Marketing feeder cattle isn’t as simple as it once was. That’s because the market demands accuracy and sophistication to add value.

Troy Marshall 2, BEEF Contributing Editor

November 9, 2017

2 Min Read
Are the days of simplicity behind us?

Simplicity is the new buzzword in the cattle industry. It seems that every new program or idea has to be couched under the blanket of simplicity. That’s understandable, given today’s complex environment. However, it is also one of the most misinterpreted terms in the industry.

Simplicity in today’s world is actually an incredible array of complexity that is simple in its implementation but not in its creation. Like our smart phones, which have more computing power than the computers that got us to the moon, simplicity is in the use and interface, while the complexity and power of what those hand-held computers can do is expanding at a phenomenal rate. 

In reality, the marketplace abhors simplicity and is demanding a whole new level of sophistication. In today’s world, general or simplistic solutions are seen as being worthless. Customers demand and expect more, especially as it relates to return on investment. The product has to be more sophisticated, more accurate and add more value than ever before, but using the product is expected to be painless and easy.

This point was brought home with the discussion at the latest American Angus Association (AAA) convention and their new feeder calf marketing program.

It seems that we all want, even demand, simplicity. Yet simplicity also equates to irrelevancy because the marketplace is demanding accuracy and sophistication. The reason that many feeder calf marketing programs have failed in the past can largely be assigned to one of two things. Either they were too simple and did not have enough value in the marketplace, or they were too cumbersome and as a result were not implemented. 

Related:Hey cowboy! Let’s talk (better)

The great irony is that simplicity is really disguising complexity. Marketing cattle requires more work and more substance than ever before. In today’s world, the competitive demands are immense and information has made the market far more fluid and reflective of value relationships.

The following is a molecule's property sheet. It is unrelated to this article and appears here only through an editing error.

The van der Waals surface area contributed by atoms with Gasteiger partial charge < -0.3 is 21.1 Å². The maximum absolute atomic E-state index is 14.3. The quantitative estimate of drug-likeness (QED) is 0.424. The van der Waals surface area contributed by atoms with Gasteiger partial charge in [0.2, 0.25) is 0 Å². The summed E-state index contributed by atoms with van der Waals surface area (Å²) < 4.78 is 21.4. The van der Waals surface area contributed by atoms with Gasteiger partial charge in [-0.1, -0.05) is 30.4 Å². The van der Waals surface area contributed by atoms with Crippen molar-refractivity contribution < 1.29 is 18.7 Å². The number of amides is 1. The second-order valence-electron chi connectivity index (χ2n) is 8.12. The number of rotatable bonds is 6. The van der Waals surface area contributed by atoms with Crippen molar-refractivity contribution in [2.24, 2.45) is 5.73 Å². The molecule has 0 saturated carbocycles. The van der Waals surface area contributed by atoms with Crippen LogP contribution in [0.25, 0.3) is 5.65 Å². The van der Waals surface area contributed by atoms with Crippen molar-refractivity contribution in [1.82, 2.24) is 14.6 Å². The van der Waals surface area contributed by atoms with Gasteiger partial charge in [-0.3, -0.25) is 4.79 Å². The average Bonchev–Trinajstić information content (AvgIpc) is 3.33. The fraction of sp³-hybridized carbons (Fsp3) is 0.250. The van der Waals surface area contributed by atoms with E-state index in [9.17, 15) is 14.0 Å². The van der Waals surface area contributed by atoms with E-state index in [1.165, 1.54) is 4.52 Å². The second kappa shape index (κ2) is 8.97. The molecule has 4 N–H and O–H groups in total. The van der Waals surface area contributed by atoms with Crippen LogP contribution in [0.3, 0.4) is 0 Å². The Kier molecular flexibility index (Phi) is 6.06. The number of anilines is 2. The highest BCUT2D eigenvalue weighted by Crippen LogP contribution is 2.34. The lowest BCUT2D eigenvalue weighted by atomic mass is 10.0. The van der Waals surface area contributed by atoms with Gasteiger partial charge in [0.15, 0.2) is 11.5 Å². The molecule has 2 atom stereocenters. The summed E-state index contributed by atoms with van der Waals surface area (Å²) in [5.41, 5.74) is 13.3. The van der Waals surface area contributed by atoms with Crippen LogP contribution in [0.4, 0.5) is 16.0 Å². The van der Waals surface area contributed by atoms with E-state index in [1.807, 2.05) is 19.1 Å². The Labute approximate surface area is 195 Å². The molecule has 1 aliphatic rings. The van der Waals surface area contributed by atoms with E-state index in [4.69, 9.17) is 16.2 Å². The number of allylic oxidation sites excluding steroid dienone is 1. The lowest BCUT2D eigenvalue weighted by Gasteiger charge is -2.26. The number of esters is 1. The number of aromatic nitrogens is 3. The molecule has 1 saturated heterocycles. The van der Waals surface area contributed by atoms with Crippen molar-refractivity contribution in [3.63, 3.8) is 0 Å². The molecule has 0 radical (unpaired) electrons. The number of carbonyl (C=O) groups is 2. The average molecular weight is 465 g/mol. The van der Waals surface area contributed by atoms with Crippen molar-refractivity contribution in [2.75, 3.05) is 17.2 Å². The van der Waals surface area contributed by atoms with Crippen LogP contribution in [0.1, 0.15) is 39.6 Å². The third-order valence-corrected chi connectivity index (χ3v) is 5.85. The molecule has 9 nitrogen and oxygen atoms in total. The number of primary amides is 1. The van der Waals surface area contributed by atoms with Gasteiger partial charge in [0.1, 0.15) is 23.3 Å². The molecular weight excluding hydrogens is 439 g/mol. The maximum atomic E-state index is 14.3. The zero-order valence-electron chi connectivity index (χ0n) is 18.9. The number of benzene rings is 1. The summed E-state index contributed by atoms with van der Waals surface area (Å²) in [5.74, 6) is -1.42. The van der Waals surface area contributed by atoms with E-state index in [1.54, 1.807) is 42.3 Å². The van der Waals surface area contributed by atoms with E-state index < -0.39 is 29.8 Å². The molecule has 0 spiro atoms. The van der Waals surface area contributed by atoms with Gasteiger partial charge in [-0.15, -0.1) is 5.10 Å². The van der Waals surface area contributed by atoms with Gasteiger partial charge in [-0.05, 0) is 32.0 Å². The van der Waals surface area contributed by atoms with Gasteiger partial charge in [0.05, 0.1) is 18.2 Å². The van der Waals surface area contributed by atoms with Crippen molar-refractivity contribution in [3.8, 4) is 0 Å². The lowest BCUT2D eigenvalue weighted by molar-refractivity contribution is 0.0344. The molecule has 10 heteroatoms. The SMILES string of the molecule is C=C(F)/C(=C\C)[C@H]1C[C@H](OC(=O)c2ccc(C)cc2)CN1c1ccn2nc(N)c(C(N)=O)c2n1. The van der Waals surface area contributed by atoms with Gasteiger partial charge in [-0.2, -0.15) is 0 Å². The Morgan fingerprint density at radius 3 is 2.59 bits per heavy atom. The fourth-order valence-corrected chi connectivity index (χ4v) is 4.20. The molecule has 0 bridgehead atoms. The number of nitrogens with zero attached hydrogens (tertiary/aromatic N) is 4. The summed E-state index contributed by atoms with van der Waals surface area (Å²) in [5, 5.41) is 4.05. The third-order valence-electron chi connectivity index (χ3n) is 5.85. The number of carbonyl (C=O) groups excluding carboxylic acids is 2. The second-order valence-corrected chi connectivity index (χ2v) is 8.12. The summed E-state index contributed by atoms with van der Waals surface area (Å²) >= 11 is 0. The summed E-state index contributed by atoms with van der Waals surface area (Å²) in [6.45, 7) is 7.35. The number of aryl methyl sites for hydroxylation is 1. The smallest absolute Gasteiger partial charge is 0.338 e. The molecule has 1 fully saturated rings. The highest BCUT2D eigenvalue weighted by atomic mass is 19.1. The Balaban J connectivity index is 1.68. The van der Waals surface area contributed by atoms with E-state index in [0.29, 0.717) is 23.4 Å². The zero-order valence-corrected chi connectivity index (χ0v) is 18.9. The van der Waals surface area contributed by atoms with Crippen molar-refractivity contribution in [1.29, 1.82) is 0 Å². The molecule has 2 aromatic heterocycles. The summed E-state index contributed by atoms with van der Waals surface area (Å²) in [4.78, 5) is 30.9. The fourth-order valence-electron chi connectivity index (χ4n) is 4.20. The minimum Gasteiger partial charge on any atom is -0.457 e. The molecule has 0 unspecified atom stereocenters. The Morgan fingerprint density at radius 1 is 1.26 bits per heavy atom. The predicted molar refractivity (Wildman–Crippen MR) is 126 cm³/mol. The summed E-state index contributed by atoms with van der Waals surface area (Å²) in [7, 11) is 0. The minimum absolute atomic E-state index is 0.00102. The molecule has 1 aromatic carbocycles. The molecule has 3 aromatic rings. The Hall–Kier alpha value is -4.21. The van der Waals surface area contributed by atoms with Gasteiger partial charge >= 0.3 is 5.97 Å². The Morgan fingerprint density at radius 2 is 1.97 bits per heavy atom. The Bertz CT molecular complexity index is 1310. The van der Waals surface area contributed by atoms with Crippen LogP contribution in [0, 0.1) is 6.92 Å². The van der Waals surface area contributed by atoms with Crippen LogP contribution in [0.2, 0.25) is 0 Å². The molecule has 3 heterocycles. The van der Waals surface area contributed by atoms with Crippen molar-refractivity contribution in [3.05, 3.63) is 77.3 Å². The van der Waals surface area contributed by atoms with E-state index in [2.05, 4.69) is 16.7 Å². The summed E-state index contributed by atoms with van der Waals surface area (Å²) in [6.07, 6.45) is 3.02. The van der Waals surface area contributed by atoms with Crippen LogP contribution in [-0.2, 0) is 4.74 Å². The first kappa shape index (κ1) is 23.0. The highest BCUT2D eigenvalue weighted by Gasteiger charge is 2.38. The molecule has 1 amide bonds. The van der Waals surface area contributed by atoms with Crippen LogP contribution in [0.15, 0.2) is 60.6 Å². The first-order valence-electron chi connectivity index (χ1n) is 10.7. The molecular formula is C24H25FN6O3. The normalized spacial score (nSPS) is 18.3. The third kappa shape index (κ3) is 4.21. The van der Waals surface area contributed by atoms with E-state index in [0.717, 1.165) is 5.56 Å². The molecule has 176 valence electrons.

The days of using marketing might to effect change are no longer there—marketing is crucial, but the basic premise is in delivering value above and beyond what the marketplace is already providing. And in today’s world, we can access more information and more value at a lower cost point than ever before. Information flow has been rendered virtually cost free and ubiquitous. It comes down to the value of your data set and your ability to create value from that data set.

The AAA program is in its infancy and a long way from being finalized conceptually. Undoubtedly, there will need to be a lot of forethought to how this program will eventually be constructed. Everyone wants the solution to be simple to implement, but demands that it answer complex issues. 

Related:American Angus Convention faces debates on strategic intentions

About the Author(s)

Troy Marshall 2

BEEF Contributing Editor

Troy Marshall is a multi-generational rancher who grew up in Wheatland, WY, and obtained an Equine Science/Animal Science degree from Colorado State University where he competed on both the livestock and World Champion Horse Judging teams. Following college, he worked as a market analyst for Cattle-Fax covering different regions of the country. Troy also worked as director of commercial marketing for two breed associations; these positions were some of the first to provide direct links tying breed associations to the commercial cow-calf industry.

A visionary with a great grasp for all segments of the industry, Troy is a regular opinion contributor to BEEF Cow-Calf Weekly. His columns are widely reprinted and provide in-depth reporting and commentary from the perspective of a producer who truly understands the economics and challenges of the different industry segments. He is also a partner/owner in Allied Genetic Resources, a company created to change the definition of customer service provided by the seedstock industry. Troy and his wife Lorna have three children. 

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